Samsung obtain a declaration that their Galaxy tablet computer does not infringe Apple design.


There is worldwide litigation between Apple and Samsung with each party claiming that the other has breached its intellectual property rights. Following actions by Apple against Samsung in The Netherlands and Germany claiming that its Community registered design had been infringed, Samsung counter-attacked in the English courts seeking a declaration of non-infringement. The English courts agreed to consider the declaration proceedings even though there are EU level proceedings taking place in which Samsung are claiming that Apple’s registered design is invalid.

The Action

Community designs are governed by the Community Designs Regulation (6/2002/EC) which broadly provides protection for any design that does not produce on the informed user a “different overall impression”, although there is no protection for features of appearance of a product which are solely dictated by its technical function. In addition, the degree of freedom of the designer in developing his design is taken into consideration in deciding the overall impression.

Apple set out seven features which it claimed meant that its Design and that of the Samsung tablets produced the same overall impression on an informed user. Samsung argued that when the Design was understood in its proper context, bearing in mind the existing design corpus and the degree of freedom of the designer, the overall impression it produced on an informed user was a different one from that produced by its tablets. Samsung also argued that the similarities alleged by Apple were the result of very limited design freedom. Samsung adduced 51 designs which it submitted represented the design corpus as at 24 May 2004. This later proved crucial.

The judge considered the alleged key similarities: the view from the front, the overall simplicity and shape of the Design and Samsung tablets. He then considered the major differences: the thinness and back design of the Samsung tablets.


The Court determined that:

  • Samsung had not infringed Apple’s Design
  • The issue of infringement began with identifying the “informed user”, in this case a user of hand-held (tablet) computers, and the existing design corpus
  • The informed user was to be considered particularly observant and would conduct a side-by-side comparison of the designs, which was clearly intended to narrow the scope of design protection, so attention to detail mattered
  • The overall impression is something produced on the informed user: this meant breaking the design down into its key features and considering the appropriate significance or weight of each feature against the design corpus and design freedom. A feature dictated solely by function should be disregarded; taking into account the weighted similarities and differences, the court could decide whether the alleged infringing item produced a different overall impression on the informed user from that produced by the registered design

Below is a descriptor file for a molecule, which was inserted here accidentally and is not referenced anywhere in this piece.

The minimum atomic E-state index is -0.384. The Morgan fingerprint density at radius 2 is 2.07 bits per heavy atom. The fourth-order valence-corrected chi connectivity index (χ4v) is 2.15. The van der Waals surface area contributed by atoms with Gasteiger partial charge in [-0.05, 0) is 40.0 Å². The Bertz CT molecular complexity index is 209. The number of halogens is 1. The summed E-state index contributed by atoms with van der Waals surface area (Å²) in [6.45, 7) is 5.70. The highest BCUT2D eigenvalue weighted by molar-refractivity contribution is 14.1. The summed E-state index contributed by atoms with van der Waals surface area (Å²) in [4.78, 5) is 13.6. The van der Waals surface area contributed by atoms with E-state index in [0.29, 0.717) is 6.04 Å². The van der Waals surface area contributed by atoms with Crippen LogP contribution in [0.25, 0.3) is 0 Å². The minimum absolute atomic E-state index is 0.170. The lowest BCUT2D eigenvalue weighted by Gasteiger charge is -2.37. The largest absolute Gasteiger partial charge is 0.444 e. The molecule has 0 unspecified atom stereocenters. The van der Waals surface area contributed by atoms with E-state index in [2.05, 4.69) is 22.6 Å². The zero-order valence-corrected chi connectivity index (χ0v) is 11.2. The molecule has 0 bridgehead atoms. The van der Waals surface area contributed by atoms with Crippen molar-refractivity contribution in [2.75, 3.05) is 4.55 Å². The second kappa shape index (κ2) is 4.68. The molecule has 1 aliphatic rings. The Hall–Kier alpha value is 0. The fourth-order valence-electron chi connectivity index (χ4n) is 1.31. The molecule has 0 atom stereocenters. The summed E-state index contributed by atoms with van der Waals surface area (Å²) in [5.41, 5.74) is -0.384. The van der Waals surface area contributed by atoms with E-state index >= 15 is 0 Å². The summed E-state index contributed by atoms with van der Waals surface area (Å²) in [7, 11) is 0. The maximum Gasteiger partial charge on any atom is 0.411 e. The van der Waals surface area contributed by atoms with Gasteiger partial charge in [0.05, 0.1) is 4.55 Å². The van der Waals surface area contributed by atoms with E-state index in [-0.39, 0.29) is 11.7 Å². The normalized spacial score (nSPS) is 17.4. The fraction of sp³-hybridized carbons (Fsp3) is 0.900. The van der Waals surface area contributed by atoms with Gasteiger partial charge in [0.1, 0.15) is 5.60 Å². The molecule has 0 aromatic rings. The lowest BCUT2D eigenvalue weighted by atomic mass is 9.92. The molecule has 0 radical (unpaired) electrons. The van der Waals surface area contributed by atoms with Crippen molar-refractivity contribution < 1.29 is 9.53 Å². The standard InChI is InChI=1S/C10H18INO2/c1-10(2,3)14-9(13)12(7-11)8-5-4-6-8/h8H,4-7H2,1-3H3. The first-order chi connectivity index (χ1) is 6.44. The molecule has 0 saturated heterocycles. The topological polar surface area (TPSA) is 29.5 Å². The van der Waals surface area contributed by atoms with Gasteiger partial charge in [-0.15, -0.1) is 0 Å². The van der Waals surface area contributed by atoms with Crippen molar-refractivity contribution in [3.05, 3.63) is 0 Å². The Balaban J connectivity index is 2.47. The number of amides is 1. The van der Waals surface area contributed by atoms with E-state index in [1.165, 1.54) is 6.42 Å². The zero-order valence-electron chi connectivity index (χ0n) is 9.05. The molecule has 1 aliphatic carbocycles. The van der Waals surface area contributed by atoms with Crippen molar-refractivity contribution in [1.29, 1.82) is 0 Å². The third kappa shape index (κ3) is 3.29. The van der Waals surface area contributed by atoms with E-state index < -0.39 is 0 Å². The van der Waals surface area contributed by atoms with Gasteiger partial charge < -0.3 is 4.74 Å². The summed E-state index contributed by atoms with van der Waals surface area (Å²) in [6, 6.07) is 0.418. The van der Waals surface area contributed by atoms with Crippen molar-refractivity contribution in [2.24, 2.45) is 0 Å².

• Applying this approach, the court decided that fact that the Samsung tablets were much thinner with unusual decorative details on the back would produce a different overall impression on the informed user and therefore they did not infringe the Apple design
  • It is expected that Apple will appeal against the decision


In addition to the decision itself, the action is important in that:

  • It is the first substantive decision in the EU regarding Apple’s claim of registered design infringement and may well have an impact on later decisions
  • In view of the preliminary nature of the German and Dutch decisions, the judge did not place any great reliance on them
  • It confirms earlier decisions to the effect that the scope of protection afforded to registered designs is quite narrow due to the concept of the “informed user”
  • In addition to the declaration itself, the court granted Samsung an injunction requiring Apple, for 6 months, to place statements on its UK website and in certain UK newspapers stating that Samsung’s Galaxy tablet had been found not to infringe its Design – this could be a very effective remedy in practice and help to restore confidence in products that have been found to be non-infringing, as well as protecting the reputation of the successful party